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End Of Fannie Mae, Freddie Mac Will Affect Minorities


I'm Michel Martin, and this is TELL ME MORE from NPR News.

Hip-hop pioneer Russell Simmons is on the program today. He's penned one bestseller and now he's got another book out. It's called "Super Rich," but it's actually about a lot more than money. And so is our conversation. That's coming up later in the program.

B: housing. Last week, the Obama White House unveiled its plans for overhauling the troubled mortgage industry. The White House is proposing the gradual phasing out of the federal mortgage giants, the Federal National Mortgage Association, or Fannie Mae, and the Federal Home Loan Mortgage Corporation, or Freddie Mac. More than 90 percent of all mortgages written in this country currently flow through Fannie and Freddie.

The proposals include raising fees for borrowers and requiring larger down payments for home loans. This could boost mortgage rates and make it harder for homebuyers to get those 30-year fixed rate mortgages. The Obama proposals coincided with the release of another study, showing that mortgage lending to African Americans and Latinos has plunged by more than 60 percent since 2004. That's compared with a drop of just 17 percent for non-Hispanic whites.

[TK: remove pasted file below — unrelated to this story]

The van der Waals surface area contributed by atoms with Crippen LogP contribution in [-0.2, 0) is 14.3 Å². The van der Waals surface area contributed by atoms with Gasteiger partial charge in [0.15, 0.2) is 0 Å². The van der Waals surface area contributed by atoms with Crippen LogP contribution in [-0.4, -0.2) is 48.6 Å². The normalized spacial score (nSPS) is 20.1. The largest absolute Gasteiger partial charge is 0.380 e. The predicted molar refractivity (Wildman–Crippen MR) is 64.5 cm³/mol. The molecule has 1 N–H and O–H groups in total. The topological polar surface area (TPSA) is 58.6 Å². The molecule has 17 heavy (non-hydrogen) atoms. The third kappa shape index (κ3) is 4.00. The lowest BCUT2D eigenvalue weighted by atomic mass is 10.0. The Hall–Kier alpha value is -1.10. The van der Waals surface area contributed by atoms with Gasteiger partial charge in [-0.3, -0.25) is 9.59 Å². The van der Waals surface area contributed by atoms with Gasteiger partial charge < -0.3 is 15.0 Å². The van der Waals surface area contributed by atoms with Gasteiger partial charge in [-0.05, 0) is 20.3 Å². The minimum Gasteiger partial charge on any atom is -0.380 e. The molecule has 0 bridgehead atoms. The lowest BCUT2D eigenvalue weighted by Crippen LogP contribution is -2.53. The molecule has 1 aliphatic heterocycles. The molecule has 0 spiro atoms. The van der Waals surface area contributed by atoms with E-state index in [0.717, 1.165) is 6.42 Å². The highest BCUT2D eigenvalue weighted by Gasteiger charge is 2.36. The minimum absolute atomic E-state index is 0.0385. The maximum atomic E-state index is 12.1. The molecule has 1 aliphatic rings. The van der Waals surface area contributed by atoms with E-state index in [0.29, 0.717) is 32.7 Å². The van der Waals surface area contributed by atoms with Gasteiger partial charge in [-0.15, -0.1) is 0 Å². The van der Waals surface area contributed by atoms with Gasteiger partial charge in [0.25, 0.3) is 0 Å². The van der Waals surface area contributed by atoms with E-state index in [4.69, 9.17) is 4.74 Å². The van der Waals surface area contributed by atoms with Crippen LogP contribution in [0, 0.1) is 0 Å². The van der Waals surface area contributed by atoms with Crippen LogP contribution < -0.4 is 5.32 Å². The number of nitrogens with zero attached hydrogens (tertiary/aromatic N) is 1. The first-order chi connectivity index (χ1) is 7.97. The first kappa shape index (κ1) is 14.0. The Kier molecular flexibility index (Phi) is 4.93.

We wanted to talk more about the future of Fannie Mae and Freddie Mac and what it means to all borrowers and particularly minority borrowers and lenders, so we've called Barry Zigas. He's the director of housing policy with the Consumer Federation of America. That's a consumer organization. And he's also a former senior vice president at Fannie Mae, where he led the corporation's community lending initiatives.

I'm also joined by William Michael Cunningham, owner of Creative Investment Research Incorporated. He does research on minority banks and on socially responsible investing. Thank you both so much for joining us.

MARTIN: You're welcome.

MARTIN: Thank you.

MARTIN: So, Barry, I'm going to start with you. The White House is proposing different pathways for dealing with Fannie Mae, Freddie Mac. But all of them really lead to eliminating these agencies entirely. Why do they want to do that?

MARTIN: Well, there's two separate issues here. One is the specific companies, Fannie Mae and Freddie Mac, which ran into terrible financial trouble as a consequence of some investment decisions they made in the mid-2000s.

Both companies are now in conservatorship, which is a kind of a form of managed bankruptcy. And there seems to be wide agreement that whatever the new system is that's put in place, in the future, Fannie Mae and Freddie Mac, as they are constituted today, are going to have to be wound down. That's one question.

MARTIN: Wide agreement with whom?